Egyptian officials are outraged by remarks by Ethiopia’s communication minister that the Grand Ethiopian Renaissance Dam (GERD) is about 70 percent complete.
Minister Getachew Reda said this week that the completion of the mega-dam has become a “reality,” and that “no matter what happens, things will not change.”
“When the turbines are installed, 70 percent of the project will be complete,” Reda said during an interview.
Reda added that most of the civil engineering work on the dam have been completed. While 50 percent of the construction work has also been completed.
Since 2010, when Ethiopia announced its plans to construct the 6,000 MW Dam, there have been disagreements with its neighbors. Sudan and Egypt, both beneficiaries of the Nile, have expressed worries about the project.
Technical studies into the possible negative effects of the construction of the dam are currently being conducted by Dutch and French consultancy firms.
The GERD, which is being built on the Blue Nile, will have a storage capacity of 74 billion cubic meters of water.
When asked about the progress of the dam and the ongoing technical studies into the possible effects of the dam, Reda reportedly said: “The work of (the consultants) is not related to the construction process….if someone found that the dam affects him after these consultations, it would be his own problems, not ours.”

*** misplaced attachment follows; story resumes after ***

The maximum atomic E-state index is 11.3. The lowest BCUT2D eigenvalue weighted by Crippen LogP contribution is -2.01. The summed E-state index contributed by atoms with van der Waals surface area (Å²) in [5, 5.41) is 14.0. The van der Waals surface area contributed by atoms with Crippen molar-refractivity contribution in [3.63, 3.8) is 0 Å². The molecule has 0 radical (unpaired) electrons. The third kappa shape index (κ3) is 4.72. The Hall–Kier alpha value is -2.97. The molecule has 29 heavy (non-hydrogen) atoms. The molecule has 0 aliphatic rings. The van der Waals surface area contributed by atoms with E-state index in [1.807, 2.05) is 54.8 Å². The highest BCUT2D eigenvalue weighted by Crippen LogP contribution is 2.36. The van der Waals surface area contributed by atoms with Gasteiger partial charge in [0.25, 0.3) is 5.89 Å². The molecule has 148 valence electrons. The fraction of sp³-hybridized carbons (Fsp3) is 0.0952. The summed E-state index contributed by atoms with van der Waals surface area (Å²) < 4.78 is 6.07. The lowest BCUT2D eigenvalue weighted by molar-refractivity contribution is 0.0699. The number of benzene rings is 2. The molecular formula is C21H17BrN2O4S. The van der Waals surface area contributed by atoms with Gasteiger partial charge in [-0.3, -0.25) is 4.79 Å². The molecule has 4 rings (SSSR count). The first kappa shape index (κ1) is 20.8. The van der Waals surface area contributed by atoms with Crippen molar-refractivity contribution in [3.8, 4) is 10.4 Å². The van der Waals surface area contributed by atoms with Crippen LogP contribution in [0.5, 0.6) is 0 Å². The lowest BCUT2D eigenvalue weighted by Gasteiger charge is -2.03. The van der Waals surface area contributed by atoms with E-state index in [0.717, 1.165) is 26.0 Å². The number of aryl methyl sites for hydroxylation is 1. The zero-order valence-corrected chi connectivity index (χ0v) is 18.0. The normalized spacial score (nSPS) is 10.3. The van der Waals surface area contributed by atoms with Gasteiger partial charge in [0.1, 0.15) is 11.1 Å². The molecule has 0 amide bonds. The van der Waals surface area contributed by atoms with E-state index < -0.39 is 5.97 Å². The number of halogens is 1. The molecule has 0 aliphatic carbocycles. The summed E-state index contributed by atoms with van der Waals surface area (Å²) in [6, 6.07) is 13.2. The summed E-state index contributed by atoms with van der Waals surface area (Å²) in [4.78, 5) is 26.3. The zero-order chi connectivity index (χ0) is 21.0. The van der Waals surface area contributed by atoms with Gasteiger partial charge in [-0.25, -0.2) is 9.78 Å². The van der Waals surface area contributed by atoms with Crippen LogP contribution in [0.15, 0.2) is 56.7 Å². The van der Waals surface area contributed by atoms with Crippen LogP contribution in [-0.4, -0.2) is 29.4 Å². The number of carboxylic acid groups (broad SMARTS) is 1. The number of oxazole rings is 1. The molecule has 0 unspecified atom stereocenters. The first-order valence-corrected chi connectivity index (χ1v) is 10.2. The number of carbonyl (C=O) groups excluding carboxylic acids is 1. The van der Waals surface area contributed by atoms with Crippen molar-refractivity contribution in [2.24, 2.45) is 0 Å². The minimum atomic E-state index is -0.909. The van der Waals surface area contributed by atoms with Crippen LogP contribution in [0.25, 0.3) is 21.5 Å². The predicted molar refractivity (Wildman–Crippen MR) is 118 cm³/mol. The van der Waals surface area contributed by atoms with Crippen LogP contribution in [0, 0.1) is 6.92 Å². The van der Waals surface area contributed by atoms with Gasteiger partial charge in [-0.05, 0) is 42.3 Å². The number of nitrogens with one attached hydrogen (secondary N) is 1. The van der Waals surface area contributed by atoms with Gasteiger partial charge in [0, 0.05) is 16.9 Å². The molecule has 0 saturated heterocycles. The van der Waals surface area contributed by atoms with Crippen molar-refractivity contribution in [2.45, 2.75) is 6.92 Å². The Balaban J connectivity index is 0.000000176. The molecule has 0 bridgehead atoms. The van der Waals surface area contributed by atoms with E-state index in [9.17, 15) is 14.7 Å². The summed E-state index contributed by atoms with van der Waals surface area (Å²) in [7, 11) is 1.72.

“These committees are specialised in studying whether the dam would harm Sudan or Egypt and not whether to build or not to build the dam,” Reda added.
“The dam will not harm the interests of Sudan and Egypt, ” he stressed. “The Egyptians have finally understood that it is necessary to reach some kind of understanding, which compels us to work together.”
Reda’s comments apparently did not sit down well with some Egyptian officials who blamed the ineptitude of their mediators.
“The Ethiopians are currently talking based on their power, which they gained after the Egyptians has lost all means of pressure due to the impartiality and arrogance of the team responsible for the talks on the dam,” Egypt’s former Irrigation Minster Mohamed Nasr Allam said.
Despite his remarks, Egypt’s top intelligence official, Colonel Kamal Amer said: “There is an agreement between the two countries stipulating that Egypt’s access to water from the Nile will not be affected.”
Once completed, the GERD will be the biggest hydroelectric power plant in Africa. The Ethiopian government has consistently voiced assurances that the dam will not negatively affect downstream countries – particularly Sudan and Egypt.
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